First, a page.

With the current shortage of inventory and home prices on the rise, it is definitely no longer a buyer’s market. In fact, in metro areas including Atlanta, Las Vegas, Los Angeles, Miami, Minneapolis, Phoenix, Seattle and Portland, typical home prices rose more than 10 percent from spring 2012 to spring 2013 according to Standard & Poor’s/Case-Shiller home –price index. But that doesn’t mean there aren’t some major turn-offs that can make your home undesirable even in a hot market.
1. The number one no-no is a dirty home.
More than anything, potential buyers are turned off by filth and grime. Put extra effort into steam-cleaning tile and grout and if necessary, replace carpets. If your carpets are old and smelly you’re dead in the water. You want your home to be neat, clean and free of all debris. If it reeks of cats or the kitchen sinks and counters are dirty potential buyers will be on their way out the door before they see the rest of the house.
2. Fatal error number two; odors from food, pets and smoking.
Many realtors advise their clients not to cook fried food, fish or any greasy food while the house is on the market, that’s how critical it is. You also need to eliminate all traces of pets, not just pet odors. Keep pet paraphernalia out of sight and have a plan for making sure animals are not around when the house is being shown. That dog bowl or litter box will immediately turn off some buyers because even if they like dogs or cats, they worry about what accidents the animal may have had in the house. The same applies to smoking. Remove all ashtrays, clean all curtains and upholstery and consider smoking outdoors while your home is on the market.
3. Keeping any outdated fixtures and appliances.
New cabinet hardware and doorknobs probably won’t cost you more than $400 to $500 dollars, but they can make a huge difference. The same holds true for dated ceiling fans, light fixtures and kitchen appliances. Even if they are clean and well-cared for, outdated fixtures and appliances can make your home seem a bit tired and less well-cared for – even if it isn’t true. But a little updating could help you get the highest price possible for your home.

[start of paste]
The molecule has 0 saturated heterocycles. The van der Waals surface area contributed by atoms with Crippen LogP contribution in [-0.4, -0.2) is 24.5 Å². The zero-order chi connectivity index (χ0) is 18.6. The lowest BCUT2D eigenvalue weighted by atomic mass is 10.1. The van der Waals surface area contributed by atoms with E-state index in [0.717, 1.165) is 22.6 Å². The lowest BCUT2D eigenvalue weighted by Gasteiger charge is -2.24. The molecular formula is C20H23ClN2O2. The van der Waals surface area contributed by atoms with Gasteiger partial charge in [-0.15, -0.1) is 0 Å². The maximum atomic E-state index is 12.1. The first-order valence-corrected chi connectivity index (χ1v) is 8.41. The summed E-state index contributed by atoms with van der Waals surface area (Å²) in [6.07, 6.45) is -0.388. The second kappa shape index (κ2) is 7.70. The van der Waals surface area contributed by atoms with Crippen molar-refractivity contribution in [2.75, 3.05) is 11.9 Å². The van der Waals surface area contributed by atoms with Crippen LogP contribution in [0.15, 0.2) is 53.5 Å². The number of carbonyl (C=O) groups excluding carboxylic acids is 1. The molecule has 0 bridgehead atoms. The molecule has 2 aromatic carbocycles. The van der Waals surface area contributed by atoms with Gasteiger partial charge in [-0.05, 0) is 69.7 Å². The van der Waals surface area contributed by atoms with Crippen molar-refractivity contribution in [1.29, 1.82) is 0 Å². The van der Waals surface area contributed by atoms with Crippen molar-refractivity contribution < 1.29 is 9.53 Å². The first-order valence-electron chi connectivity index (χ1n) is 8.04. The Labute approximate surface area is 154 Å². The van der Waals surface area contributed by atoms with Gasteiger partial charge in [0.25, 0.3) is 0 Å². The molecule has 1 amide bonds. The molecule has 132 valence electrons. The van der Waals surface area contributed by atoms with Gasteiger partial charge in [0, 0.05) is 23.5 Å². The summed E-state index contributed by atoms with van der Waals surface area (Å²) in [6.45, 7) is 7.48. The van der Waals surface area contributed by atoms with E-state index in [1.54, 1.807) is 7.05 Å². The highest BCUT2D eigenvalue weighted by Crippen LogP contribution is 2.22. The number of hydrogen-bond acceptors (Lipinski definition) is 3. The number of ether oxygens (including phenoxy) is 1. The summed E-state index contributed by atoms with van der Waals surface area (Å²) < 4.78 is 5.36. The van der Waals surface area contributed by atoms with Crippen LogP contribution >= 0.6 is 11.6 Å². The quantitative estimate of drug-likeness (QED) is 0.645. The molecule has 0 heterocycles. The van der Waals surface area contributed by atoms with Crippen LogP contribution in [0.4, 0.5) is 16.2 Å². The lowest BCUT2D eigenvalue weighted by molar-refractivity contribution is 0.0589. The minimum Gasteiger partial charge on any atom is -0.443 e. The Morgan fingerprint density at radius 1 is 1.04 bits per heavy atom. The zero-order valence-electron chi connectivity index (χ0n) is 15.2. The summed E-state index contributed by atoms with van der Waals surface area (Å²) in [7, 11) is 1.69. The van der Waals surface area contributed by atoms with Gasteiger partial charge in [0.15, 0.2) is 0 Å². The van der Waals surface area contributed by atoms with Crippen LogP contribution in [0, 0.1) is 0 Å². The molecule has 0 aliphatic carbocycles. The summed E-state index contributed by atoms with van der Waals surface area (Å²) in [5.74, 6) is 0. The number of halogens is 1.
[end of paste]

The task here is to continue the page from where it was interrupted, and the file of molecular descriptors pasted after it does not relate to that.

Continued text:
4. Finally, don’t let clutter take up space in your home.
Shopping for a new home has been compared to shopping for clothes… buyers are trying on your home to see how it fits. But if your personal items clutter up your home it will be nearly impossible for a buyer to visualize their personal things there. Eliminate family photos, personal effects, children’s toys, clutter and religious or political items. You may not want to have your home professionally staged but pare down the decorating and the amount of furniture in your home as much as you possibly can.
One trick is to think of your home as a nearly blank canvas, or as a beautiful but basic black dress that can be accessorized according to the buyer’s taste. This even applies to your closets. A good rule of thumb is that closets should be half-full, with nothing on the floor. Most people looking for a house have outgrown their previous house and showing them that there’s room to grow gives them a reason to buy. One fun realtor’s tip: place a mirror strategically so that people can actually see themselves in the home. Believe it or not, it helps them see themselves living there.
The Master Builders Association of King and Snohomish Counties provided information contained in this article. For more information or to find a qualified professional, visit the Master Builders website.